Several hundred people participated in each experiment. All began and ended in 2020, varying in duration from two days to a little over a week.

For each experiment, researchers randomly assigned study participants to read a news article and complete an online questionnaire asking, among other things, if they believed the article and whether it should be shared with others.

In one of the articles, scientists from prominent universities claim the fictional “Valza Virus” was made in a lab and that the U.S. government concealed its role in creating it as a bioweapon. Another story mentions a real study supporting the idea that mice develop tumors after eating GMOs, but does not note the paper was retracted in 2013. For comparison, researchers assigned some people to read versions of the news stories that featured activists as sources of information, not scientists or research.

To gauge participants’ level of trust in science, researchers asked them to indicate whether they agreed with statements such as “Scientists usually act in a truthful manner and rarely forge results” and “The Bible provides a stronger basis for understanding the world than science does.”

People also answered multiple-choice questions designed to measure how well they understand scientific methodology.

In the final experiment, participants responded to a writing prompt meant to put them in a certain mindset before reading their assigned article.

One of the writing prompts was meant to put people in a “trust in science” mindset. It directed them to give three examples of how science had saved lives or otherwise benefited humanity.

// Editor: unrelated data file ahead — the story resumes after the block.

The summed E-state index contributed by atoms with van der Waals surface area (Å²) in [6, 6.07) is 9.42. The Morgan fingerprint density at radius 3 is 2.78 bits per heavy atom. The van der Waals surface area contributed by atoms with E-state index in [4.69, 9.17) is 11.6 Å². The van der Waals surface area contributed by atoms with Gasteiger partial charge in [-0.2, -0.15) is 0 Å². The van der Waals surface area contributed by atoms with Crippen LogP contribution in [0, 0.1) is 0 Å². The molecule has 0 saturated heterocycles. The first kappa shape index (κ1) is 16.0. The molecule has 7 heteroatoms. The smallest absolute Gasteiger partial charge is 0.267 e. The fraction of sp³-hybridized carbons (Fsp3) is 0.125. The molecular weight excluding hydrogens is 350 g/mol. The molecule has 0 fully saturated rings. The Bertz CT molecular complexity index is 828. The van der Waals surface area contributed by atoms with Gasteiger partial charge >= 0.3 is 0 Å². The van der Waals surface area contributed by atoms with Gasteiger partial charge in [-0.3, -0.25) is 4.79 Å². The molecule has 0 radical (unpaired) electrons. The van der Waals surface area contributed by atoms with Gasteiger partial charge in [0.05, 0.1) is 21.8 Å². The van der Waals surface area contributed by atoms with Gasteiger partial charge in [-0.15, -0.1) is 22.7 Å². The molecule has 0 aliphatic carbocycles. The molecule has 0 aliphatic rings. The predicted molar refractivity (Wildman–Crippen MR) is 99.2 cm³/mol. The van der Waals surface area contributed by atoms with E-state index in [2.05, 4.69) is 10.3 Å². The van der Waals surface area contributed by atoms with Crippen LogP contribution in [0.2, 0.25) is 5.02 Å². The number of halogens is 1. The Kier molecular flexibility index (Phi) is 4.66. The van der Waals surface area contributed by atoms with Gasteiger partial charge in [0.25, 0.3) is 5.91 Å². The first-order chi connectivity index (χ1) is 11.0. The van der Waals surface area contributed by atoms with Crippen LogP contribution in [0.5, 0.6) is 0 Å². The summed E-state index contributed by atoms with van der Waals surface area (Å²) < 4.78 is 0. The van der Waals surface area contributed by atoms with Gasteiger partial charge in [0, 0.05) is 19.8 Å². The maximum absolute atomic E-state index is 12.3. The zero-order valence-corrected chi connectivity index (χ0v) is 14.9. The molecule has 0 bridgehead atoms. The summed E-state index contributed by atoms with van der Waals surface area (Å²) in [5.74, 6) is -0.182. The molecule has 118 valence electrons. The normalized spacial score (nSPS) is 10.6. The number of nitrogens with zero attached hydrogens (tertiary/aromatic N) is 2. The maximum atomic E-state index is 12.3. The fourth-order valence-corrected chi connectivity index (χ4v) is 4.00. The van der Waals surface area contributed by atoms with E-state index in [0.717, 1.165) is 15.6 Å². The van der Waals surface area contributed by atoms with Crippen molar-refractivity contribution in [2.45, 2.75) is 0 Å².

Another prompt, aimed at inducing a “critical evaluation mindset,” directed participants to give examples of people “needing to think for themselves and not blindly trust what media or other sources tell them.”

The remaining prompt, created solely for comparison purposes, focused on unusual or interesting landscapes.

Results suggest respondents who considered the benefits of science before reading their article were more likely to believe pseudoscientific claims than respondents who offered examples of individuals who need to think for themselves.

An important limitation

O’Brien and Albarracín noted that study participants did not have a chance to check the article they read against other sources. In real life, some participants might have tried to verify claims by, for example, comparing their news story to coverage from other news outlets.

Albarracín wrote in her e-mail that good source checkers would have discovered that the study on GMOs mentioned in one of the stories had been withdrawn by the journal that published it. According to the journal’s retraction statement, a closer examination of the details of the study revealed that definitive conclusions could not be reached because of the small sample size.

Suggestions for journalists

The paper’s findings have important implications for newsrooms.

Albarracín encouraged journalists covering research to describe their process for assessing research quality. Reporters can also explain how the design of a research study and the scientific methods used might have influenced findings, she wrote.

Doing these things can help the public learn how to evaluate scientific claims. Journalists “could routinely report on doubts and uncertainty and the strengths and weaknesses of the method, to model this thought process for their audiences,” Albarracín wrote.

It would be helpful, she added, if journalists wrote more about the distinction between science and pseudoscience.

O’Brien urges journalists to learn terms they do not understand but frequently encounter in academic literature. That will help them better understand research and explain it to their audiences.

“Like, what does ‘randomization’ mean?” he asks. “What’s statistical power and what does it mean to have converging evidence? And what is peer review and [what are] the limits of peer review? These are definitely things that should be of interest to journalists.”